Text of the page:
At The Reading Agency we're very glad to see this balanced report published at such an important time for libraries and their users.
I gave oral evidence as a witness in the process, and agree wholeheartedly with its identification of the disparity around the country in how cuts to library budgets are being handled. It's not right that our statutory right to a "comprehensive and efficient" library service is subject to a postcode lottery. And it's important that MPs are indicating that library closures could be unlawful.
Continuation and cooperation
I'm very relieved that the report recommends the continuation of the service's statutory nature and safeguarding the expertise needed to deliver it. It has sensible recommendations about taking a modernised approach to the Secretary of State's existing powers, focusing that supervisory duty on developing and supporting the service, including through national, developmental work.
I also agree with the report's emphasis on the potential for greater inter-library co-operation. Our current work with the Society of Chief Librarians on piloting a new Books on Prescription scheme with GPs and other health partners is an example of vital collective national development work, co-ordinated with other service providers.
There is great potential for better national planning to improve local services, especially at a time of such rapid digital change. Our charity specialises in helping libraries work collectively to create efficiencies of scale and share best practice.
It's great that the report frequently references our Summer Reading Challenge - it's a powerful example of how literacy development can be supported and, in addition, the quality of the service to the public can be protected through national co-ordination. This year 98% of local authorities participated, and we anticipate they will have involved 750,000 children.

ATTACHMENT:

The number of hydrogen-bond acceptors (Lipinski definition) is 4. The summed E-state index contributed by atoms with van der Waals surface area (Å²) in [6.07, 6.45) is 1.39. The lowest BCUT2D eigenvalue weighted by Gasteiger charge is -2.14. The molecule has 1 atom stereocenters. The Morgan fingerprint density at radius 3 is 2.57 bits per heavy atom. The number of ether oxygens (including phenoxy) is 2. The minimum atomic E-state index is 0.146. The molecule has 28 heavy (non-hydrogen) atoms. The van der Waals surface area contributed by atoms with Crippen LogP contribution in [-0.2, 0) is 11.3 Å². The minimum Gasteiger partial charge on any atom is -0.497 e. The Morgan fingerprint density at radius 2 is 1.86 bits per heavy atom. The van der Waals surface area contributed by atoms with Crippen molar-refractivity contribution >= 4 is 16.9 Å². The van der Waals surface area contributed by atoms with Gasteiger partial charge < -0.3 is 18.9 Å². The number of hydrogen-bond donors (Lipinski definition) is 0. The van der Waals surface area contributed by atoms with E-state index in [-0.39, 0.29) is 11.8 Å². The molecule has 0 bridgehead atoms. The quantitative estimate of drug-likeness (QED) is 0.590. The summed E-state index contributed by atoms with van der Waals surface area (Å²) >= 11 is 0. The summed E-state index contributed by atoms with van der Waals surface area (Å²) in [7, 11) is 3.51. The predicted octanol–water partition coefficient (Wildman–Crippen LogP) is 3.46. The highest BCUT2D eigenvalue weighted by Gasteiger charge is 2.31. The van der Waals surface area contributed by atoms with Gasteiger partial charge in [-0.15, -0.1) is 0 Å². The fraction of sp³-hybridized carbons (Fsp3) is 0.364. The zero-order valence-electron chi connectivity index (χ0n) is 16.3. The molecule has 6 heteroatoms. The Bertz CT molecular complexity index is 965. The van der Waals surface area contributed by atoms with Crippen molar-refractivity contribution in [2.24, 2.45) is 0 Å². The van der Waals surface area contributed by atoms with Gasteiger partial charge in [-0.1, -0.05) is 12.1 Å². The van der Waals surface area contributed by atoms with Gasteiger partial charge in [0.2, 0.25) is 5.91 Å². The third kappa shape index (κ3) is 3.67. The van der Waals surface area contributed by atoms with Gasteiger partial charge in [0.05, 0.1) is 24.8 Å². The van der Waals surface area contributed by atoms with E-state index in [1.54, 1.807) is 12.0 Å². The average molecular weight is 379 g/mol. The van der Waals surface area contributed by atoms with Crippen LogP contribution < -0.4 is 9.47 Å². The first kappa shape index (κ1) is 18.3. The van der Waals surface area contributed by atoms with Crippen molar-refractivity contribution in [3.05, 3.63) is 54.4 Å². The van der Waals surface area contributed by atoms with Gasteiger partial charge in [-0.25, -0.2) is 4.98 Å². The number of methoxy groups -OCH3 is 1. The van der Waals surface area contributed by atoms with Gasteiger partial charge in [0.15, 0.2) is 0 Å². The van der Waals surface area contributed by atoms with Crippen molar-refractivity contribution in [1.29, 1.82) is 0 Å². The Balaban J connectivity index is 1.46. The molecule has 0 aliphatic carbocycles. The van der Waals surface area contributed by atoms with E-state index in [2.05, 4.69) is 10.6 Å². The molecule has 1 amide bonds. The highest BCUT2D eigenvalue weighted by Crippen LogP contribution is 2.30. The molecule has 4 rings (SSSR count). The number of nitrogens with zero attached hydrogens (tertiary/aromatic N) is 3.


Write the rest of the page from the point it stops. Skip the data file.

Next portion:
The report tackles the subject of library closures well, emphasising the importance of the services available to the community, which is much more than the library building. We're exploring new ways of measuring the impact of this contribution, believing that current approaches are not telling the whole story.
A force for social change
If libraries are to be a force for social change in their communities, and for social mobility, their ability to do outreach work is vital, and depends on having the right staff. We work with every UK library authority, and are noticing the deleterious effects of big staff losses, including in the area of support for reading and literacy.
Finally, I welcome the commitment of DCMS to producing a report on the cumulative effects of cuts in local authority provision. It's a great pity, though, that this is scheduled for 2014, not next year.
Read the report
You can find the full report on our library facts page or you can download it here.